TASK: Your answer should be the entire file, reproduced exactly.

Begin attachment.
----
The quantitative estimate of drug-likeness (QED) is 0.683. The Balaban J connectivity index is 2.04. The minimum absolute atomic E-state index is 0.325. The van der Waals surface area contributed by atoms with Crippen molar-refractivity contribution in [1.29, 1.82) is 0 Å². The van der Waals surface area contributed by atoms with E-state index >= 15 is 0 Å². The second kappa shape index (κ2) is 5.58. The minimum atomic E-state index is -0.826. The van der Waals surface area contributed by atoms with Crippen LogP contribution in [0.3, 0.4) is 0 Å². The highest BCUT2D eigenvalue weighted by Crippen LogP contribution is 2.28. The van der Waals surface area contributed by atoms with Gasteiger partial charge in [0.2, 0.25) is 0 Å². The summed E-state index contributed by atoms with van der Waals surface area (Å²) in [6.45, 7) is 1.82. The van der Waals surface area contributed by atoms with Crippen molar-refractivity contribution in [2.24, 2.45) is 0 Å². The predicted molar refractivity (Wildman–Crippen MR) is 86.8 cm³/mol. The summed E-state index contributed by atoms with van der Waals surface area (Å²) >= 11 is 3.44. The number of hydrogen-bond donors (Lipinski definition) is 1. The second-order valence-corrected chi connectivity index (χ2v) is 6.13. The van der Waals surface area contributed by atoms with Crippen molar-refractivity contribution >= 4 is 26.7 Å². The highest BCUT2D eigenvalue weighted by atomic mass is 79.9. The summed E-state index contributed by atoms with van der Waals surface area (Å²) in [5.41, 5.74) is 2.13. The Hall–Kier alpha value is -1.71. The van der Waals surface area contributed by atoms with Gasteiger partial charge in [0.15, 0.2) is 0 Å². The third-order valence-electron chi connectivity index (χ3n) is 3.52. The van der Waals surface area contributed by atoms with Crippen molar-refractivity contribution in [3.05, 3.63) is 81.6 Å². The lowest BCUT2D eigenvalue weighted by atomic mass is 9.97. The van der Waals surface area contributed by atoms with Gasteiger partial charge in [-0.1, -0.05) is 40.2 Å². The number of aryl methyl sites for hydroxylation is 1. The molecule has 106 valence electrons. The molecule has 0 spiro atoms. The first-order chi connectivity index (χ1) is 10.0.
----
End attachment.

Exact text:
The quantitative estimate of drug-likeness (QED) is 0.683. The Balaban J connectivity index is 2.04. The minimum absolute atomic E-state index is 0.325. The van der Waals surface area contributed by atoms with Crippen molar-refractivity contribution in [1.29, 1.82) is 0 Å². The van der Waals surface area contributed by atoms with E-state index >= 15 is 0 Å². The second kappa shape index (κ2) is 5.58. The minimum atomic E-state index is -0.826. The van der Waals surface area contributed by atoms with Crippen LogP contribution in [0.3, 0.4) is 0 Å². The highest BCUT2D eigenvalue weighted by Crippen LogP contribution is 2.28. The van der Waals surface area contributed by atoms with Gasteiger partial charge in [0.2, 0.25) is 0 Å². The summed E-state index contributed by atoms with van der Waals surface area (Å²) in [6.45, 7) is 1.82. The van der Waals surface area contributed by atoms with Crippen molar-refractivity contribution in [2.24, 2.45) is 0 Å². The predicted molar refractivity (Wildman–Crippen MR) is 86.8 cm³/mol. The summed E-state index contributed by atoms with van der Waals surface area (Å²) >= 11 is 3.44. The number of hydrogen-bond donors (Lipinski definition) is 1. The second-order valence-corrected chi connectivity index (χ2v) is 6.13. The van der Waals surface area contributed by atoms with Crippen molar-refractivity contribution >= 4 is 26.7 Å². The highest BCUT2D eigenvalue weighted by atomic mass is 79.9. The summed E-state index contributed by atoms with van der Waals surface area (Å²) in [5.41, 5.74) is 2.13. The Hall–Kier alpha value is -1.71. The van der Waals surface area contributed by atoms with Gasteiger partial charge in [0.15, 0.2) is 0 Å². The third-order valence-electron chi connectivity index (χ3n) is 3.52. The van der Waals surface area contributed by atoms with Crippen molar-refractivity contribution in [3.05, 3.63) is 81.6 Å². The lowest BCUT2D eigenvalue weighted by atomic mass is 9.97. The van der Waals surface area contributed by atoms with Gasteiger partial charge in [-0.1, -0.05) is 40.2 Å². The number of aryl methyl sites for hydroxylation is 1. The molecule has 106 valence electrons. The molecule has 0 spiro atoms. The first-order chi connectivity index (χ1) is 10.0.